Catholic schools seek ways to draw more Hispanic students

Contributing writer

In the Diocese of Belleville and across the country, Catholic schools are seeking to reach an underrepresented group of potential students by taking steps to recruit Hispanic families.

There were an estimated 12,500 Hispanic Catholics in the Diocese of Belleville in 2016, according to data collected as part of V Encuentro, an initiative of the U.S. Council of Catholic Bishops that seeks to meet the needs of Hispanic Catholics.

Catholic grade schools and high schools across the diocese enrolled 105 Hispanic students in 2016 – about 2.1 percent of the total Catholic school enrollment.

Ada Jimenez, family advocate for the diocesan Hispanic Ministry office, says the Hispanic Diocesan Plan was revised last year to focus more on recruitment and enrollment of Hispanic Catholic youth into parish schools.

“We have been encouraging principals to try to promote Catholic education within the Hispanic community, with mixed results,” she says.

One new tool to help promote Catholic education is the Empower Illinois program, which provides scholarships for private education for low-income families.

Jimenez says the diocese has been working to educate schools and parents about how to access the scholarship program.

But she says cost is only one barrier to greater Hispanic participation in Catholic education.

Language can be a significant obstacle, both for students and their parents. “If your parents’ principal language is Spanish, you already feel like an outsider,” Jimenez says.

She notes that Hispanic families don’t even necessarily speak Spanish fluently. “For a number of people, Spanish is their second language – they speak an indigenous language,” Jimenez says.

In addition, there is not a long tradition of Catholic education for all income groups in some Hispanic countries.

“In Mexico, most private schools are primarily something that rich kids go to,” Jimenez says.

In more rural parts of the diocese, the problem is compounded by a lack of nearby Catholic schools, says Sister Ellen Orf, CPPS, the diocese’s Hispanic minister for Clinton County.

And she notes that many families, newly arrived in the United States, are protective of their children, and are less likely to send them to a school where there are few or no other Hispanic students.

But it’s not an impossible task to boost Hispanic enrollment.

At Sister Thea Bowman Catholic School in East St. Louis, Principal Dan Nickerson is working to reach out to Hispanic families in nearby communities. He has about 15 Hispanic students out of a total enrollment of 130. Most are from St. Stephen Catholic Church in Caseyville, which has a Spanish language Mass.

Nickerson, who is married to Jimenez and lived for a time in Mexico, speaks Spanish, and works with children who struggle with English to help them improve their skills. “Even sounding out words is different in Spanish and in English – there’s only one sound per vowel in Spanish.”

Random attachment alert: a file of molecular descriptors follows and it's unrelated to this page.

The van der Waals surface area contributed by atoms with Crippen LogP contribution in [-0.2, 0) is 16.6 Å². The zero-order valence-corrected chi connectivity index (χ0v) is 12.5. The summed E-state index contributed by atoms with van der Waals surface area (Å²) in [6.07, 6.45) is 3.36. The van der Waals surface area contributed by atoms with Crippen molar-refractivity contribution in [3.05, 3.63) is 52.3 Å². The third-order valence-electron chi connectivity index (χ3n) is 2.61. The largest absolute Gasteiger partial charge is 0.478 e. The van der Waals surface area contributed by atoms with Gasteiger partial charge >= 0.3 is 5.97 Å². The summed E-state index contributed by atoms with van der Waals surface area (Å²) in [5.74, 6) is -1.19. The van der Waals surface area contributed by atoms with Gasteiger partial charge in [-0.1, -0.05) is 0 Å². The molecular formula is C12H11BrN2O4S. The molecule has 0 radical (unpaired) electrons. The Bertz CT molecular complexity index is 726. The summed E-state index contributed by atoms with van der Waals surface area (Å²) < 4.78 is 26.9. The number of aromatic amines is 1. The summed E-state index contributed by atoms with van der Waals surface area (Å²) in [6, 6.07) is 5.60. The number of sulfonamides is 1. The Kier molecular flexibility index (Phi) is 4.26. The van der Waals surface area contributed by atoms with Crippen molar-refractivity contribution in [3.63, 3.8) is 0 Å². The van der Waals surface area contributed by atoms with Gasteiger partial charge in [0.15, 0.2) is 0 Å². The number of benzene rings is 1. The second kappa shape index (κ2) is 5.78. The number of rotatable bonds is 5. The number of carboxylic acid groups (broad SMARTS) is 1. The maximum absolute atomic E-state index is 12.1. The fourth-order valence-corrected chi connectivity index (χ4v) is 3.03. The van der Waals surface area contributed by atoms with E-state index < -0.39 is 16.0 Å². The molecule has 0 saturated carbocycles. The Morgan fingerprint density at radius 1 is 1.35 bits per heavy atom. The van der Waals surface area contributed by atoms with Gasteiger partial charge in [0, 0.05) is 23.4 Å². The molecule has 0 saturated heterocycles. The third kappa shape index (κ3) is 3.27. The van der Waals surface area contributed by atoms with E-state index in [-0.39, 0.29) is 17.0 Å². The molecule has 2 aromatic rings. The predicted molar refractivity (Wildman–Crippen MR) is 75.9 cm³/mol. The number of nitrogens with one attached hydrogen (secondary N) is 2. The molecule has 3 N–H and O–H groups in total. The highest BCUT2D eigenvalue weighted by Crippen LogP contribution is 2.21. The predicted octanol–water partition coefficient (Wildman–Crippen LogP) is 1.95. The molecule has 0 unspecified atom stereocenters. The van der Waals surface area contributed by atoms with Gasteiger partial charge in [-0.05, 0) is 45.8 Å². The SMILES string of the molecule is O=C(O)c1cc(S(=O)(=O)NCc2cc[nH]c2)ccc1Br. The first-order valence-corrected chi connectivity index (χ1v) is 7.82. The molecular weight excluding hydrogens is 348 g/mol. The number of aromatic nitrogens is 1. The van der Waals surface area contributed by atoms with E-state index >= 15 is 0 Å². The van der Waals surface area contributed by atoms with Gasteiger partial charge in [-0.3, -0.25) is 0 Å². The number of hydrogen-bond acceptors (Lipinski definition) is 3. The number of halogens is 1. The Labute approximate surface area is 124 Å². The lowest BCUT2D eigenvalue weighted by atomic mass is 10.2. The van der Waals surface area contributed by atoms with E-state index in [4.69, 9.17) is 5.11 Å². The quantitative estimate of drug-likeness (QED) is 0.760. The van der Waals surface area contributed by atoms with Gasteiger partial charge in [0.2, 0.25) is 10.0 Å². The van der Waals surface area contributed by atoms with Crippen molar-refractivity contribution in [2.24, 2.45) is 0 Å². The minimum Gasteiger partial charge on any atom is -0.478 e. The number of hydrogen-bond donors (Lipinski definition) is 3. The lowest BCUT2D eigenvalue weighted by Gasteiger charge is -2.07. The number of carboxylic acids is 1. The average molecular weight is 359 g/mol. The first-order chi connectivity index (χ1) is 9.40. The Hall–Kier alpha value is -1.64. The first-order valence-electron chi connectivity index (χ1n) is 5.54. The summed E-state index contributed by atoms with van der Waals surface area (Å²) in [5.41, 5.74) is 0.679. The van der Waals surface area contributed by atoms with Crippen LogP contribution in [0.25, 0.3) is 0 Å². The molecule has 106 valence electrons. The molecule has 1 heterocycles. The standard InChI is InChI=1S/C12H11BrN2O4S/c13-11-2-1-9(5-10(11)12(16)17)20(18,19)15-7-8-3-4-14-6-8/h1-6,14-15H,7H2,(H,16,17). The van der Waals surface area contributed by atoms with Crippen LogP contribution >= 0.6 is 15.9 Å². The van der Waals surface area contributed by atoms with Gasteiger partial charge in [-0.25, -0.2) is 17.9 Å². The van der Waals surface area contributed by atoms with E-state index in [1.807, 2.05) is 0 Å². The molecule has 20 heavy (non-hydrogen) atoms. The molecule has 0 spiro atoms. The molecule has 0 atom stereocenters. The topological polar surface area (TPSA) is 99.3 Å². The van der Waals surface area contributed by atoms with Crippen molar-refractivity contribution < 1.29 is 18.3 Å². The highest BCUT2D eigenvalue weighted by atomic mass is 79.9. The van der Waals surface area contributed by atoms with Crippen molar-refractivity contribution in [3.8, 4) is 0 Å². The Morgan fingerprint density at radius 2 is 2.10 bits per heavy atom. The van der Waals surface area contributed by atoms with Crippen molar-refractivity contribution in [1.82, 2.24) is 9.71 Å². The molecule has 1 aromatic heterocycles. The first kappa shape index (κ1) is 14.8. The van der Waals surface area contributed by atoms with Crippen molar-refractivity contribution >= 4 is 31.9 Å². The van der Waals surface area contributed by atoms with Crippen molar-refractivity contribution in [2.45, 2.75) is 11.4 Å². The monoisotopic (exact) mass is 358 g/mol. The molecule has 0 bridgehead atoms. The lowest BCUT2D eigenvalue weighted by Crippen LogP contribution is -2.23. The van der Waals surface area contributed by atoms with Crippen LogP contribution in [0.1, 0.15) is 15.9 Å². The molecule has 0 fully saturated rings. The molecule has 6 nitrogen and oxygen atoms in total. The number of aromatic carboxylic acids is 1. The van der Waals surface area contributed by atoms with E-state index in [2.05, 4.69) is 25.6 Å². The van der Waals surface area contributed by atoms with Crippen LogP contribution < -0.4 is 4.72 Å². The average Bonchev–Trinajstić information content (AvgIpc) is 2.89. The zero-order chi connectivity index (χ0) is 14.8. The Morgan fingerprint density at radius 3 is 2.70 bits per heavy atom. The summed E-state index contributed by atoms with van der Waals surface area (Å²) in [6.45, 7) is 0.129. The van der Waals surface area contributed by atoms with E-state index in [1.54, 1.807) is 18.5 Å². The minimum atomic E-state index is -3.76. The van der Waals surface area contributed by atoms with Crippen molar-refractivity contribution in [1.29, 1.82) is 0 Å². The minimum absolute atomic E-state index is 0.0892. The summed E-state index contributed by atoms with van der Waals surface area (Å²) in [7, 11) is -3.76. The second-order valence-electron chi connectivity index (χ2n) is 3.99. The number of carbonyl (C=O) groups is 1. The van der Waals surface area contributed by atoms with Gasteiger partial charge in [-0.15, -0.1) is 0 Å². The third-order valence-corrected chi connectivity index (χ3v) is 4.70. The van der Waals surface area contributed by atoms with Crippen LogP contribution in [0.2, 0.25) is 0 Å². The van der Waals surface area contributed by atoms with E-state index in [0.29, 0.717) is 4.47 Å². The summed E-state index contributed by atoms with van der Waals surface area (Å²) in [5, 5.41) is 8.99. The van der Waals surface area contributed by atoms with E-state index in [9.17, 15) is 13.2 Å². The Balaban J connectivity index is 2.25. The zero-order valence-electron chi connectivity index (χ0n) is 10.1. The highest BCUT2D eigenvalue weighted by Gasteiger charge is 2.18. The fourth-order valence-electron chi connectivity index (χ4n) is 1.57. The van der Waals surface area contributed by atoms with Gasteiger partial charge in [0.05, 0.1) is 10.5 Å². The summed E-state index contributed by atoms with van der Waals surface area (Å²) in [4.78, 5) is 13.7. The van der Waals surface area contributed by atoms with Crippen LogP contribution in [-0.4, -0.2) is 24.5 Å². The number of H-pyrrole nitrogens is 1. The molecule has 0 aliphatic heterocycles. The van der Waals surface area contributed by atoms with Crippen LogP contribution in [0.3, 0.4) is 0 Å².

He’s worked with the public school district to obtain testing in Spanish for children who are behind, so that teachers can determine how much of the problem is cognitive and how much is language-related.

And he communicates with parents in Spanish, having newsletters translated to send to them.

Over time, he says, he’s seen students go from quiet and reserved to outgoing and fully participating, as their language skills improve.

He finds Hispanic families in his school to be highly respectful of teachers and administrators and eager to volunteer to help out.

The atmosphere at Sister Thea Bowman, with its large African-American population, may be an advantage, he says.

“In some schools, if you’re a Hispanic family, you might stick out,” he says. “Here, they come in and they’re a minority amongst a minority. Nobody really pays attention to it.”

He’s been working with families to help them get tuition assistance. He’s also introduced them to the Empower Illinois scholarship program, but so far that hasn’t been a major factor in recruitment, mostly because of lack of available funding. “We’re hoping as it gains momentum, it will provide more assistance.”

Maria Magaña and her husband Jose Vega have two children currently attending Althoff Catholic High School. Alicia, 16, is a rising junior, and Alex, 15, will be a sophomore next year.

Both previously attended Sister Thea Bowman.

Magaña says she and her husband were drawn to Catholic schools after their son encountered problems with other students in public school.
“We were looking for a safe place for our kids,” she says. “And we wanted them to be believers.”

She says many Hispanic families worry that Catholic education will be too expensive, but tuition assistance has helped her family afford both schools. And Magaña and her husband were willing to make sacrifices for their children’s schooling.

“Education is the most important goal for my husband and I,” she says. She tells her friends about ways to help make it more affordable, such as tax deductions for private school tuition.

Magaña says her friends have remarked upon the positive change in her children since they’ve been in Catholic school. She’s noticed it as well.

“My husband and I feel happy about making this choice,” she says.